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January 09, 2010


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Spot on Brian. The Huxley family were very openminded, Thomas was self-educated and the grandfather of Aldous who with Alpert and Leary tried everything under the son.

I guess the only thing about agnosticism is that it may come accross as indicisive, to be confused at it were - but that is exactly what i am.

Some on here, particularly the RS folk seem so certain of it all, that there is The Truth, and that it can be found.

The more one learns about the universe and/or reality, the stranger it seems, and its undoubtedly even stranger than we could ever imagine.

Its true tho that i do find mysticism quite interesting and one cannot dismiss something unless its been tried. But we know Thor or Poseidon is unlikely to exist, no matter what pagan tradition we try. I think mysticism perhaps does offer more than this, but if mysticism offers anything, its seems likely to be concerning our mind and consciousness - as opposed to any transcental power such as God.

Dear Brian,

Thanx for a nice post. But (imo)
some are agnostic by choice
some are agnostic by culture
some are agnostic by fashion
some are agnostic by legacy
some are agnostic by conscience!!

I am likely to call myself progressively not agnostic which I may not be able to proclaim till my last breath............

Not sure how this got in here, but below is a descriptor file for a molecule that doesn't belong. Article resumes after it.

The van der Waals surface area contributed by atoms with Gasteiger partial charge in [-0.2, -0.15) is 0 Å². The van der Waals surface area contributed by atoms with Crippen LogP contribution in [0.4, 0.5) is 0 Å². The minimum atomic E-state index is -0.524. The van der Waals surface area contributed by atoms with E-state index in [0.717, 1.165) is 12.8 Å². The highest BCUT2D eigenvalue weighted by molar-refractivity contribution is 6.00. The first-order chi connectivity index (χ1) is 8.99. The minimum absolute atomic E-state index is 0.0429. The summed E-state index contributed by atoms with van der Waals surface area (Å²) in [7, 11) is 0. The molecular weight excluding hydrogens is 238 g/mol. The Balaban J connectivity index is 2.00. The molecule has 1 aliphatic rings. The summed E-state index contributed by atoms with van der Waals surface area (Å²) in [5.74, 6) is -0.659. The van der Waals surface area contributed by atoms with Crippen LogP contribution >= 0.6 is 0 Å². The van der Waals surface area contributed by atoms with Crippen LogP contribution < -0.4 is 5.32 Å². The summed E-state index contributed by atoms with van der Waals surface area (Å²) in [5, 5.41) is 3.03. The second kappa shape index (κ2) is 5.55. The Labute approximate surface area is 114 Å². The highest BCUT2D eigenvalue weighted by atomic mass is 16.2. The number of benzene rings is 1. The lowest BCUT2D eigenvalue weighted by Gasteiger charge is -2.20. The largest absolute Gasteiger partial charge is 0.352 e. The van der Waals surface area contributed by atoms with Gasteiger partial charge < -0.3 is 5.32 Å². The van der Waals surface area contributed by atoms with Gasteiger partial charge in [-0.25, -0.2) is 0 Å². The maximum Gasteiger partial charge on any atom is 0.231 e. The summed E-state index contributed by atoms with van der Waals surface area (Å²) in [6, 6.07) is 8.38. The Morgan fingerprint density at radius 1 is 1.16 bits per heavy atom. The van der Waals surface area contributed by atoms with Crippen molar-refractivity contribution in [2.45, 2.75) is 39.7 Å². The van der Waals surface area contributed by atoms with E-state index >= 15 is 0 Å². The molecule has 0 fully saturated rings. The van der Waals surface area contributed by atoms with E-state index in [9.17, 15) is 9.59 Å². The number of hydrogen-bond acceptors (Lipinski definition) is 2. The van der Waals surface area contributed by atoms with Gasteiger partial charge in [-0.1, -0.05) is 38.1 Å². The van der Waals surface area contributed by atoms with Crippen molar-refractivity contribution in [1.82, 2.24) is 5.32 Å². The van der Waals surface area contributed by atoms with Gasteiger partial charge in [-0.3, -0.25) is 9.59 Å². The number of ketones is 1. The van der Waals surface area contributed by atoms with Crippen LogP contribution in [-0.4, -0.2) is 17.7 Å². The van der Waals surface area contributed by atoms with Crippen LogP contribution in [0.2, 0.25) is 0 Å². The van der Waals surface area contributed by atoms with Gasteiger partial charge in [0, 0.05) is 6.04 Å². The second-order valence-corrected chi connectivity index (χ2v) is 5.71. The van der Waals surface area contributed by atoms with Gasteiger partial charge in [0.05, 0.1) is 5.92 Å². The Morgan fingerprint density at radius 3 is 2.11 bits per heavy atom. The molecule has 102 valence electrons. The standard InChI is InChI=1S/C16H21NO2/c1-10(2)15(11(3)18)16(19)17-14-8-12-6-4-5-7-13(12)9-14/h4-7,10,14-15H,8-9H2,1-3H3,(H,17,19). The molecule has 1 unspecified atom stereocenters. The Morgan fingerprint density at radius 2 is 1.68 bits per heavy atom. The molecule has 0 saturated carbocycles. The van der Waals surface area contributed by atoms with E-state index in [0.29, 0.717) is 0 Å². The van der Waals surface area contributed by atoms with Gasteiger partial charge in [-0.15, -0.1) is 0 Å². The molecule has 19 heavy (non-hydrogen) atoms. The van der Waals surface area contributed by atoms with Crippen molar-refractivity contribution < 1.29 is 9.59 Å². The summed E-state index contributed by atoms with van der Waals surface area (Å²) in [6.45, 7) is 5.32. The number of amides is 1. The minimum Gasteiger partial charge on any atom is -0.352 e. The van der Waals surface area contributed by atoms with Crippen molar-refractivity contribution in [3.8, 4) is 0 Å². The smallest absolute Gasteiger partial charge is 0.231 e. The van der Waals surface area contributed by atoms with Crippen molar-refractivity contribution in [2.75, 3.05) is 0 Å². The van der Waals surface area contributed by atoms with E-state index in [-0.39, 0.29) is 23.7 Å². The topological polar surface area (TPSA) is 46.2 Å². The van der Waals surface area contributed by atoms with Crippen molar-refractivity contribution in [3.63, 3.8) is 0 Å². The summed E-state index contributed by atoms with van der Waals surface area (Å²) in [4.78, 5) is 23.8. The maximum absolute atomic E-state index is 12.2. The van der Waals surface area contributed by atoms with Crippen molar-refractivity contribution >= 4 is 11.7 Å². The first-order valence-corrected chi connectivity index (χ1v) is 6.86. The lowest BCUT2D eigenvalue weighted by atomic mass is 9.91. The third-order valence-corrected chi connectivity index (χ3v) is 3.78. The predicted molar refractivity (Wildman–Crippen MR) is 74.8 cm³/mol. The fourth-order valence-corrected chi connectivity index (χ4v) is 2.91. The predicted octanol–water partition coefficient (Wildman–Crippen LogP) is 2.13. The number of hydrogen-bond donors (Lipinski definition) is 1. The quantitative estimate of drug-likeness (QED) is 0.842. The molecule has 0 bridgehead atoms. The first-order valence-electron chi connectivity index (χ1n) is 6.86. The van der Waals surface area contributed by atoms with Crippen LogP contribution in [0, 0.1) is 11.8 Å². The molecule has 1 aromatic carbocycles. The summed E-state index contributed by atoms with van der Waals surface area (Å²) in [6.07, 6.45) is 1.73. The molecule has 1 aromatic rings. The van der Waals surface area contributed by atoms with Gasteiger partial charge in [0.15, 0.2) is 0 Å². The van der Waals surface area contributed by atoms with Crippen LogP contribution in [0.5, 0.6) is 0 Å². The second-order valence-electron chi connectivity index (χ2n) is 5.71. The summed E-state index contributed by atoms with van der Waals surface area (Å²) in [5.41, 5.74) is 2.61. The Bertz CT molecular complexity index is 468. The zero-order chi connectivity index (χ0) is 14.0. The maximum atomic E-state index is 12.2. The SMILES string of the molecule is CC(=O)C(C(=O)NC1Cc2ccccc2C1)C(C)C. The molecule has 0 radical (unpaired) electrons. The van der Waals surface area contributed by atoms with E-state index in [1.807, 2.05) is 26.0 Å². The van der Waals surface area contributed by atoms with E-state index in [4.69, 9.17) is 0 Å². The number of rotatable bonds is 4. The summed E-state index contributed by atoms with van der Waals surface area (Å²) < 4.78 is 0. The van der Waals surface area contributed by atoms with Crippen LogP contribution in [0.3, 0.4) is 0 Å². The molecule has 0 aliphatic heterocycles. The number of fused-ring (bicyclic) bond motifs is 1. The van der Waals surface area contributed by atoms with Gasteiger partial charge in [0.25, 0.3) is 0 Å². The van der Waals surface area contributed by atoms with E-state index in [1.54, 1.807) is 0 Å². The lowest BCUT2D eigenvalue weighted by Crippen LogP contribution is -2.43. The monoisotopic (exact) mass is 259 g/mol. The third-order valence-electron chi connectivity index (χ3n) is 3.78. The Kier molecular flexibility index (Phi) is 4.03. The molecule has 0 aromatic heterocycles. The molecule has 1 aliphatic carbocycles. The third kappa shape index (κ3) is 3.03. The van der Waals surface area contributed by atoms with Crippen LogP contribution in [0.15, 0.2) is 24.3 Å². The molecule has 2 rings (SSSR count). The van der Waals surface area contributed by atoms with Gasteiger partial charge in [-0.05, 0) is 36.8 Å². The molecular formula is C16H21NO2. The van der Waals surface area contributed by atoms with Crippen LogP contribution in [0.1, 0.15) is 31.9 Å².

"If we say we know something, there needs to be solid demonstrable evidence backing up that claim."

How would you define 'solid demonstrable evidence?'

If I make the claim, "I know I'm in a good mood this morning," would my subjective experience and subsequent testimony to the case be considered as solid demonstrable evidence?

Testimony is considered a type of evidence, but to be solid it generally needs corroboration, i.e. two or more separate sources of evidence, which would be difficult in the above example. Also, being subjective in nature, I'm not sure my good mood this morning is demonstrable. Observable maybe, but maybe not - what if no one is around? Yet I still feel comfortable saying, "my good mood is something I know."

John, there is a big difference between subjective and objective knowledge. Knowing our self really isn't about knowing some "thing," unless we consider ourselves to be thing-like. It is more what has been called "knowledge by identity." We know our self by being our self.

If I'm sad, I know I'm sad because I'm sad. As I frequently say on this blog, "I feel..." can't be questioned by someone else. Feeling is a private world inaccessible to others. But if we expect other people to accept our statement about some objective aspect of reality, there has to be demonstrable evidence in support of it.


An attractive force between two bodies exists.
Gravity is the attractive force between two bodies.
Gravity exists.

A cause of the universe existing exists.
God is the cause of the universe existing.
God exists.